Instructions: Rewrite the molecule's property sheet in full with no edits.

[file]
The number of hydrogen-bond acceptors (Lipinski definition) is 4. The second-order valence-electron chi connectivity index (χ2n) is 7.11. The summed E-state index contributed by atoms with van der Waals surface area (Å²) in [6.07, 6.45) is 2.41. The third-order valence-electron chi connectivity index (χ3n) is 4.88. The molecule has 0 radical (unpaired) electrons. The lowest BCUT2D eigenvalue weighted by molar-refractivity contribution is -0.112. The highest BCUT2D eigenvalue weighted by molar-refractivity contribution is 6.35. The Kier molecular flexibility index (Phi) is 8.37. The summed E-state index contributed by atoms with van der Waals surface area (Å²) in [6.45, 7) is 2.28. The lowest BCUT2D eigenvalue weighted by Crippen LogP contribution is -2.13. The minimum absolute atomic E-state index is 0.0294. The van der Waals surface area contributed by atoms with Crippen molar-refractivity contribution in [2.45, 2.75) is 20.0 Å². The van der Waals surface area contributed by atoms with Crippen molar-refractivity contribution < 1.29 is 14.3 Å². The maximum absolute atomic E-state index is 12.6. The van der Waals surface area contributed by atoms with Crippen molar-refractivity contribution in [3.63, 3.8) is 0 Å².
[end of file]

The number of hydrogen-bond acceptors (Lipinski definition) is 4. The second-order valence-electron chi connectivity index (χ2n) is 7.11. The summed E-state index contributed by atoms with van der Waals surface area (Å²) in [6.07, 6.45) is 2.41. The third-order valence-electron chi connectivity index (χ3n) is 4.88. The molecule has 0 radical (unpaired) electrons. The lowest BCUT2D eigenvalue weighted by molar-refractivity contribution is -0.112. The highest BCUT2D eigenvalue weighted by molar-refractivity contribution is 6.35. The Kier molecular flexibility index (Phi) is 8.37. The summed E-state index contributed by atoms with van der Waals surface area (Å²) in [6.45, 7) is 2.28. The lowest BCUT2D eigenvalue weighted by Crippen LogP contribution is -2.13. The minimum absolute atomic E-state index is 0.0294. The van der Waals surface area contributed by atoms with Crippen molar-refractivity contribution in [2.45, 2.75) is 20.0 Å². The van der Waals surface area contributed by atoms with Crippen molar-refractivity contribution < 1.29 is 14.3 Å². The maximum absolute atomic E-state index is 12.6. The van der Waals surface area contributed by atoms with Crippen molar-refractivity contribution in [3.63, 3.8) is 0 Å².